INTERRUPT MULTITASKING EXPLAINED
Before considering in detail the multitasking scheme which #ROBIN.TDS provides, we first review the method already built into the Forth ROM. It is included here because for many applications it is a better choice, but is easily forgotten. Although it is a different multitasking method there is compatibility with even Pre-emptive Multitasking and both can be used in the same program.
One pass around the loop of a background task is performed at regular intervals with the precise time defined by the user. This scheme is particularly useful when there are a number of events occurring at pre-set intervals. The background task can handle all of them leaving the foreground task free for asynchronous work. For example a set of timers can be decremented each second to emulate those in PLCs (Programmable Logic Controllers), see file #PLC.TDS.
Using Interrupt Multitasking there is only one parameter stack and user-variables, number formatting area and PAD are common to both tasks. However a second return stack is maintained (above the old one) for the background task. It is particularly economical with memory.
PERIOD LESS THAN 53ms
A separate high-level Forth task can be assigned to any or all of the four external and 39 internal interrupts. The task-switching scheme shown in INTERRUPTS, page 169, executes immediately an event happens-this is often what is needed in real-time systems. Using the Timer 3 Output Compare Interrupt B we can arrange for a regular interrupt to occur at whatever interval is desired up to a maximum of 53.3ms. Now the background program is running 'all' the time and can be considered to be in an infinite loop, just like the foreground program.
This is achieved with the word LATER , which determines the interval between successive runs of the background task. LATER takes a number n from the stack, which is then added to the Output Compare Register B. After a period of time (n times 0.8138�s) the free running counter Timer 3 will again match the Output Compare Register B and we will get another 'loop' of the background program.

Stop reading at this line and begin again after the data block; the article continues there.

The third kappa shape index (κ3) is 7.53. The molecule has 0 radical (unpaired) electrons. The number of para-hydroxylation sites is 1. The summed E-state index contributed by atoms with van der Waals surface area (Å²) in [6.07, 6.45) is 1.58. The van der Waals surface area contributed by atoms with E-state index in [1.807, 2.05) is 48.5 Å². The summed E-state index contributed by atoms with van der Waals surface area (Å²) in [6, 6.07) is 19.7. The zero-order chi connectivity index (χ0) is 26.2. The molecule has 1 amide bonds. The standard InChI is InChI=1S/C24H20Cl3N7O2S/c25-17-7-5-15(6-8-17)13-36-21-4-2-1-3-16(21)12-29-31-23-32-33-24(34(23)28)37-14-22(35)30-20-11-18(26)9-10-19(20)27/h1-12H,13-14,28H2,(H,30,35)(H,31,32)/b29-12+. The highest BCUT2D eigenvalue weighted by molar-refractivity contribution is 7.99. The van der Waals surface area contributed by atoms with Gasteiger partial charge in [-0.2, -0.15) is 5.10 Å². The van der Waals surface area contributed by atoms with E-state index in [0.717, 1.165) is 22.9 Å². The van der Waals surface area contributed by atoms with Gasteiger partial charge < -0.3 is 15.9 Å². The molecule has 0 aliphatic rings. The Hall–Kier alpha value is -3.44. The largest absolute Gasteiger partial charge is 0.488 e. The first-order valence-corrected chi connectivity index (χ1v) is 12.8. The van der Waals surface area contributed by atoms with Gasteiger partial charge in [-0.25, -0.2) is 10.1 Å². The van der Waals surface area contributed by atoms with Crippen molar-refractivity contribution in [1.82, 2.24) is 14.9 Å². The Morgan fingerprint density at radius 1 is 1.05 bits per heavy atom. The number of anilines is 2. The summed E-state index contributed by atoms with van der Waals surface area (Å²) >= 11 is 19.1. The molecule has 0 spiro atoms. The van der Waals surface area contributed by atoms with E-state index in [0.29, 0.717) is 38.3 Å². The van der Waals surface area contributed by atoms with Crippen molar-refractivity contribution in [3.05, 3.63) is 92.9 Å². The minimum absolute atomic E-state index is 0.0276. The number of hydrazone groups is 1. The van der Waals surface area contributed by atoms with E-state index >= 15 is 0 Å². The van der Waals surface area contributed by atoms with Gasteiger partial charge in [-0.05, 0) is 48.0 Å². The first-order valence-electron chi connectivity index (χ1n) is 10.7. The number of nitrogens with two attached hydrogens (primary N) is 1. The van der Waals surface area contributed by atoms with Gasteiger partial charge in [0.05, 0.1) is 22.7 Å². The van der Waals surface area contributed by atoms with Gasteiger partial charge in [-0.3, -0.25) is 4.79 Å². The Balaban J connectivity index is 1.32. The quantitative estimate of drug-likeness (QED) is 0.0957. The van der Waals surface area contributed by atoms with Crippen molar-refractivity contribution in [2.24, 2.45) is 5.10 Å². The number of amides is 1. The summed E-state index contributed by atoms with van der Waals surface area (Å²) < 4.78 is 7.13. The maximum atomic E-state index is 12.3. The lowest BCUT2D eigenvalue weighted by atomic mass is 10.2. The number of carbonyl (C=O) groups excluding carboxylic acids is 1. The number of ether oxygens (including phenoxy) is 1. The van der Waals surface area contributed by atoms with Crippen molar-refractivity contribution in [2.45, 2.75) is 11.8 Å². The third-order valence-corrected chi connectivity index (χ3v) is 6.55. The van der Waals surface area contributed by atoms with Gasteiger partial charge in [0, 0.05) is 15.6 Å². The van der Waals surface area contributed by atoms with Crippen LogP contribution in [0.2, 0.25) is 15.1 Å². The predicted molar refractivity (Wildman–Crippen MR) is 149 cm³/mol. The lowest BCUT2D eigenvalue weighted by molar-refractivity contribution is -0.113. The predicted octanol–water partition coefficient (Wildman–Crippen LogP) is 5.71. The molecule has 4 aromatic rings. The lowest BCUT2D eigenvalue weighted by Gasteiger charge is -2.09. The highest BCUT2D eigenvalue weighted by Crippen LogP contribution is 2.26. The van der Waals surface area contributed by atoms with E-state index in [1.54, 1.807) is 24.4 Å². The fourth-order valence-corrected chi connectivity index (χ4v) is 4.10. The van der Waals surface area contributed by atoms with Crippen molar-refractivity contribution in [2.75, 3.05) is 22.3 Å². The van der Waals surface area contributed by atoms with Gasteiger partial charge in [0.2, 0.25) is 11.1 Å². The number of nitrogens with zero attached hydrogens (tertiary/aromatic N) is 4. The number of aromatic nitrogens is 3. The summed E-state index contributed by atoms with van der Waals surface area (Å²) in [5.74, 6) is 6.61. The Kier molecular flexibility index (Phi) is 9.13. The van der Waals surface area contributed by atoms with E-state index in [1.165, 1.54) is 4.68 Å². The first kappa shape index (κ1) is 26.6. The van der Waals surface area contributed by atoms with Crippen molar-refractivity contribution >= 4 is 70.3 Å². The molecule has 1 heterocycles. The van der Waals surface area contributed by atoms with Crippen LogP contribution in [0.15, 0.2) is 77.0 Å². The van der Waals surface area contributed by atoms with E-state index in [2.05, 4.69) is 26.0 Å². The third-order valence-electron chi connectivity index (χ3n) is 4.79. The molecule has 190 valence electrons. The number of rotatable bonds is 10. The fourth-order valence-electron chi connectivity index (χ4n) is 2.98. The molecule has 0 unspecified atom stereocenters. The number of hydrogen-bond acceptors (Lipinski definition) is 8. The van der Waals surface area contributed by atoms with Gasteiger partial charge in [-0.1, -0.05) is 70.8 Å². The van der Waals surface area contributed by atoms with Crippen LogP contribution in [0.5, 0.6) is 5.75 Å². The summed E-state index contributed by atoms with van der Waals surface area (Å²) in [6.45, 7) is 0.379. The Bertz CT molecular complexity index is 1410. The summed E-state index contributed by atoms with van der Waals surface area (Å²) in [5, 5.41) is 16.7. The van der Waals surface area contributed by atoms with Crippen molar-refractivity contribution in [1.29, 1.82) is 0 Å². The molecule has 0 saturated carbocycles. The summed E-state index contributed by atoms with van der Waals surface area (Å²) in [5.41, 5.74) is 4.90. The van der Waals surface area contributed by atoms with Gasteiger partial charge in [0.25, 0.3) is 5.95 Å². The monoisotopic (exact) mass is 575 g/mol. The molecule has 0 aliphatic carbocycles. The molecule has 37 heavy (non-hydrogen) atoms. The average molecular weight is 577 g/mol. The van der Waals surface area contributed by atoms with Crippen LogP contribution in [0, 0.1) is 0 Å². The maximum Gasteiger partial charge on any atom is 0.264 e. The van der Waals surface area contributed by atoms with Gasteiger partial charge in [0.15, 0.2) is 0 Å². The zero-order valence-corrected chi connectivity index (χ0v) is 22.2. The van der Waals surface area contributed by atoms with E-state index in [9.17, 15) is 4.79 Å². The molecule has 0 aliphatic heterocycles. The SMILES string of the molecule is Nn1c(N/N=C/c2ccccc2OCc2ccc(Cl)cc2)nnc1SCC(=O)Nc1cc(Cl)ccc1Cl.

The example is in the file #RING.TDS which you can try and modify:
DECIMAL VARIABLE COUNTER
: RINGER ( - ) \ Background task,
\ ring bell every second
COUNTER @ 19 > \ true every 20 passes through
IF \ counter reached its limit
7 EMIT \ ring bell over serial link
COUNTER OFF \ restart counter
THEN 1 COUNTER +! \ count off this pass
61440 LATER RETURN; \ each unit is 814ns, 50ms
\ total, i.e. 1/20 sec
: RING ( - ) \ Start background task RINGER
$FFB0 6 ONE EIS START ; \ enable the OCI B
\ of timer 3
-27 +ORIGIN ASSIGN RINGER \ associate task RINGER
\ with output compare interrupt B of timer 3
Type SET RING return (or RING return if using RAM) to start the background task ( DIS will stop it). A further example is given in the file #MT.TDS.
In a real program you can use the Output Compare Interrupt B Enable (bit 6 of address $FFB0) to turn the background task on and off.
You can pass data from one task to another by means of variables or arrays provided one task writes and the other reads. You might want to disable the interrupt or set a semaphore while this 'mailbox' is being written if an interrupt half way through the write would result in bad data being read by the other task. See RESOURCE LOCKS, page 201.
LONG PERIOD MULTIPLE REGULAR INTERRUPTS
Execution of many background programs at defined time intervals can be achieved using the library program #EVERY.TDS. It is an extension to the above scheme. For example run routine AAAA every 100ms, BBBB every second and CCCC each minute. See the file for a working example but this shows how the multiple regular tasks are defined. Any time period up to 1638.2 seconds (27 minutes) can be used.
: INTWORK \ Interrupt. One pass is made every 1/20
\ second. As many programs as needed can
\ be added but total execution time (should
\ all be called) must be less than 50ms
0.1 EVERY AAAA \ do AAAA every 0.1 sec
1.0 EVERY BBBB \ do BBBB every second
60.0 EVERY CCCC \ do CCCC every minute
50MS RETURN; \ return to foreground program
Another file, #PLC.TDS, shows EVERY in use emulating 8 separate timers of a Programmable Logic Controller.